European Civil Protection and Humanitarian Aid Operations

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Egypt by Peter Biro
© EU/ECHO/Peter Biro

Egypt is a country along the central Mediterranean refugee route with people arriving from both the Middle East and East Africa. A growing number of them are stranded in the poorest and most overcrowded neighbourhoods of Egypt’s largest cities: Cairo, Giza, and Alexandria. More than half of all registered refugees in Egypt are from Syria. EU humanitarian aid programmes benefit the most vulnerable refugees irrespective of their nationality as well as the communities that host them.

What are the needs?

Egypt continues to see a steady increase of refugees and migrants. More than 2,279 refugees were registered in January 2020, 25% of them Syrians.

These recently arrived refugees and asylum seekers end up in megacities alongside previously arrived refugees and migrants. Most refugees heavily rely on humanitarian assistance. They live in overcrowded and impoverished neighbourhoods where local communities are already struggling with difficult living conditions and high unemployment. Access to basic services such as healthcare and education is challenging. According to the UN Refugee Agency (UNHCR), 84% of the refugees are vulnerable and live below the poverty line.

The influx of refugees and migrants coincides with Egypt’s worst economic recession in decades. This has led to dramatic price rises for food and utilities, making life even tougher for those at the bottom of the socio-economic ladder. In addition, refugees from African countries have limited access to formal education and suffer linguistic barriers and discrimination, further contributing to their marginalisation.

Egypt map
How are we helping?

European Union humanitarian aid targets Syrian refugees, but also the most vulnerable among other refugees and host communities. The EU’s humanitarian funds focus on 3 main sectors: protection, healthcare and education in emergencies.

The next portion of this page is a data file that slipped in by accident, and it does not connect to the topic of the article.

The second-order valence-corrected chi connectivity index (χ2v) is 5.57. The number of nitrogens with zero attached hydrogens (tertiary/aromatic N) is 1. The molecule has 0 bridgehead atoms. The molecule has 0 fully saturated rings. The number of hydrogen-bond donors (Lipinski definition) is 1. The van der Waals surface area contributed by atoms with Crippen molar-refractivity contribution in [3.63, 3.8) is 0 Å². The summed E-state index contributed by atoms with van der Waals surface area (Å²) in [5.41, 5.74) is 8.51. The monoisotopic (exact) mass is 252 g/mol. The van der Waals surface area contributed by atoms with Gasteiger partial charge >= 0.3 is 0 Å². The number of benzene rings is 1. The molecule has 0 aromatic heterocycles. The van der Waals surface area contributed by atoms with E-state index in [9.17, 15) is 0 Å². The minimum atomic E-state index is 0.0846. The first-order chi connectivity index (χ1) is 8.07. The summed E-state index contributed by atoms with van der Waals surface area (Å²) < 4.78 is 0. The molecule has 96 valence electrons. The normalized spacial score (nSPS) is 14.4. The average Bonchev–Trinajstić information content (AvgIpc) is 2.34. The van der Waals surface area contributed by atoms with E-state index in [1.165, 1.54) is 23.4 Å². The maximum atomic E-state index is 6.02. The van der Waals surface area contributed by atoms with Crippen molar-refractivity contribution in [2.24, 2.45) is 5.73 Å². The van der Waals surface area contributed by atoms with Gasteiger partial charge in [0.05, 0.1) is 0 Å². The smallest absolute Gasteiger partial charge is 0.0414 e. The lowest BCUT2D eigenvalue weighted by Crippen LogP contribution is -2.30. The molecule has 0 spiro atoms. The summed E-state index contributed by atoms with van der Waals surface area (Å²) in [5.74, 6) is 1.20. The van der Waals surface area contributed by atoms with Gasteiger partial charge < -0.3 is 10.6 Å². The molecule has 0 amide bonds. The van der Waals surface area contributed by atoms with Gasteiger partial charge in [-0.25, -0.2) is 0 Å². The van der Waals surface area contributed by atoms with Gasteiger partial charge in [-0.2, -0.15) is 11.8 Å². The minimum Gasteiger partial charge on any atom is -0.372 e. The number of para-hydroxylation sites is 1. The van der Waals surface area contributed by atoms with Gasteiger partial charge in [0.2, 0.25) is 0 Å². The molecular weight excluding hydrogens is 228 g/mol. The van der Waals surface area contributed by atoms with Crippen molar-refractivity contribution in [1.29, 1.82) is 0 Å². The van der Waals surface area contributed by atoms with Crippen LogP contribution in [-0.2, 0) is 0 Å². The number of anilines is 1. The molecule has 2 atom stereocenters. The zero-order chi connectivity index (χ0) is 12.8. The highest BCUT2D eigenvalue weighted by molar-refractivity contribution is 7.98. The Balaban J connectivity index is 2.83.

Around 38% of all refugees and asylum-seekers in Egypt are children (almost 100,000). There has been a sharp increase of unaccompanied minors and separated children among the new arrivals. Strengthening core protection activities for the most vulnerable such as these minors remains a top priority of EU humanitarian aid. The EU also provides the neediest refugees with cash for basic expenditures.  

Other EU humanitarian programmes enable refugees without financial means to access emergency health services, particularly maternal and reproductive healthcare. Vulnerable people who are part of the communities that host the refugees can also benefit from these services.

In the field of education, EU humanitarian funding helps the most vulnerable refugee children get into formal schooling by reducing the barriers to education. These barriers may be academic, financial, institutional, or social and emotional, in addition to other obstacles children face as refugees. The support for educational activities focuses on primary and secondary school levels.

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